Meta announced another 10,000 people will be laid off as part of its “year of efficiency”
Meta announced another round of layoffs affecting about 10,000 employees, or about 13% of its global workforce, on Tuesday (March 14). CEO Mark Zuckerberg announced the downsizing in an update to the company’s “year of efficiency” plan, a blueprint for making Meta more profitable amid a squeeze in the tech industry.Read more……
Meta announced another round of layoffs affecting about 10,000 employees, or about 13% of its global workforce, on Tuesday (March 14). CEO Mark Zuckerberg announced the downsizing in an update to the company’s “year of efficiency” plan, a blueprint for making Meta more profitable amid a squeeze in the tech industry.
The layoffs will primarily affect the company’s recruiting team, with further restructuring in its tech and business operations coming in the next couple of months. The company also plans to close applications for 5,000 open roles it hadn’t hired yet.
Zuckerberg described the layoffs as part “of both building a leaner, more technical company and improving our business performance to enable our long-term vision.”
In November, Meta announced mass layoffs affecting 11,000 employees, the first layoffs in the company’s history. The company is trying to become profitable after losing roughly two-thirds of its market value in 2022. Prior to the layoffs, Meta had almost 90,000 full-time employees.
Meta’s “year of efficiency,” a timeline
November 2022: Meta announces it would cut 11,000 employees to save costs and increase efficiency. It also scales back budgets, reduced employee perks, and reduced its office space.
January 2022: In another shift of hiring priorities, Meta rescinds full-time offers it made to prospective employees.
February 2022: Meta announces it is flattening its organizational structure, asking those with managerial roles to transition into new jobs focused on coding, designing, and research, or leave.
March 2022: Meta announces plans to scale down investments into its much-heralded metaverse, redirecting funds towards a new predictive text AI venture called LLaMA, or Large Language Model Meta AI.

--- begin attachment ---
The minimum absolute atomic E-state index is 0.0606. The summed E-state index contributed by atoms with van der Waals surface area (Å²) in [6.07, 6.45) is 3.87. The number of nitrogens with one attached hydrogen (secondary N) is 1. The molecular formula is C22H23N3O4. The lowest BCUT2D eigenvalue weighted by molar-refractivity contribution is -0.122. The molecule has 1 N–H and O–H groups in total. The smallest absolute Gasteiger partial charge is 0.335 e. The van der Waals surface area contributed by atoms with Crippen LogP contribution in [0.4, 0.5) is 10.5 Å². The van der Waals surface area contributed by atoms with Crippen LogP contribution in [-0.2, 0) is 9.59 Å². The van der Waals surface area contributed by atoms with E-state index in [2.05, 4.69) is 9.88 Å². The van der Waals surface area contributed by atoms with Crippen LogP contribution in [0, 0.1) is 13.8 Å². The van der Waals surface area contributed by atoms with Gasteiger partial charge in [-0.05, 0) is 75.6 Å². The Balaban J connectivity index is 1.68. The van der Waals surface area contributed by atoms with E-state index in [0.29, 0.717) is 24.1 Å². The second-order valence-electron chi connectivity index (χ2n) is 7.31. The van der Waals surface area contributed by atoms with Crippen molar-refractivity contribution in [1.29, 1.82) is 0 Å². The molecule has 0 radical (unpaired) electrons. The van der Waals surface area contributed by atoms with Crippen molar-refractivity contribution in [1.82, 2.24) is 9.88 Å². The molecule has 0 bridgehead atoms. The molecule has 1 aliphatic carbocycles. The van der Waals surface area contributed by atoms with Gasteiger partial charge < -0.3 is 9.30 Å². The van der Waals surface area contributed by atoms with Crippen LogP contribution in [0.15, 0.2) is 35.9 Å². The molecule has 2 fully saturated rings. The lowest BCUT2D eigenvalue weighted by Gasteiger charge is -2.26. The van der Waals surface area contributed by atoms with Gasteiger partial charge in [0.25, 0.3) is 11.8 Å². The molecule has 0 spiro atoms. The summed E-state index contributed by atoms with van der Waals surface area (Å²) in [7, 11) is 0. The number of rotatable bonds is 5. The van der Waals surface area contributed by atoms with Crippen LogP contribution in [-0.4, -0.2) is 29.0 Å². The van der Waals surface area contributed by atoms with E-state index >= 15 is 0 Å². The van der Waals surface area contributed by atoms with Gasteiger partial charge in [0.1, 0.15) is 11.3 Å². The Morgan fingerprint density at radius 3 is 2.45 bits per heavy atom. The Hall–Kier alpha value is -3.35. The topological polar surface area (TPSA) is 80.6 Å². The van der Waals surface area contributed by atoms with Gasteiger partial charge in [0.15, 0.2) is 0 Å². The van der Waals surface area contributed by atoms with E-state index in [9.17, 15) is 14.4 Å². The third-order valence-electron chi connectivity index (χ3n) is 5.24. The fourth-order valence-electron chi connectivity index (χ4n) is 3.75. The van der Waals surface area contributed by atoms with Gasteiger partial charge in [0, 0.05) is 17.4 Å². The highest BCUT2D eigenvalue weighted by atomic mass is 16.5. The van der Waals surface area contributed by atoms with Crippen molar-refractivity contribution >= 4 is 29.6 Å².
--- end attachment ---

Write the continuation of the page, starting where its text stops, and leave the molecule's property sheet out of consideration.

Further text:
Where does the Metaverse fit into this?
Seemingly brushing off the company’s Metaverse struggles–a venture which has cost nearly $14 billion–Zuckerberg has declared that his company’s sprawling bureaucracy is responsible for Meta’s financial woes.
“I don’t think you want a management structure that’s just managers managing managers, managing managers, managing managers, managing the people who are doing the work,” Zuckerberg told employees in January.
Meanwhile, the company has plans to launch a new Quest 3 headset later this year, as well as planning to launch three new augmented reality (AR) and virtual reality (VR) hardware devices in the next four years. Zuckerberg has promised a “neural interface” smartwatch and a pair of AR glasses by 2027.
Additionally, Zuckerberg has transferred thousands of employees into the Reality Labs division, the AR and VR-focused team at Meta.
But consumer demand is simply not there. Most visitors to Meta’s flagship metaverse product, dubbed Horizon Worlds, don’t return after the first month. With less than 200,000 active members, the company’s main VR offering is capturing a fraction of Facebook’s approximately 3 billion users.
Zuckerburg called the creation of an immersive metaverse his “holy grail” on Joe Rogan’s podcast last year. As his company flounders, he might want to rethink that particular crusade.
A non-exhaustive list of layoffs across the tech industry in 2023 so far:
January 4, 2023: Salesforce, the business software company, announces plans to axe 8,000 employees, or roughly 10% of its global workforce.
January 4, 2023: Amazon anticipates job cuts for 18,000 employees, the largest round of layoffs in the company’s history.
January 18, 2023: Microsoft announces it’ll cut 10,000 jobs by the end of March.
January 23, 2023: Spotify announces job cuts for 600 employees or 6% of its workforce.
January 31, 2023: Paypal announces layoffs affecting 200 employees or 7% of its workforce.
February 2, 2023: Pinterest lays off 150 people, less than 5% of its total workforce.
February 6, 2023: Dell lays off 5% of its total workforce, impacting over 6,500 employees.
February 7, 2023: Zoom–the popular video-conferencing app–announces it will cut 15% of its staff, or roughly 1,300 employees.
February 9, 2023: Yahoo announces it will cut 20% of its staff, affecting 1,600 employees.
February 26, 2023: Twitter announces another round of layoffs, cutting about 200 employees.
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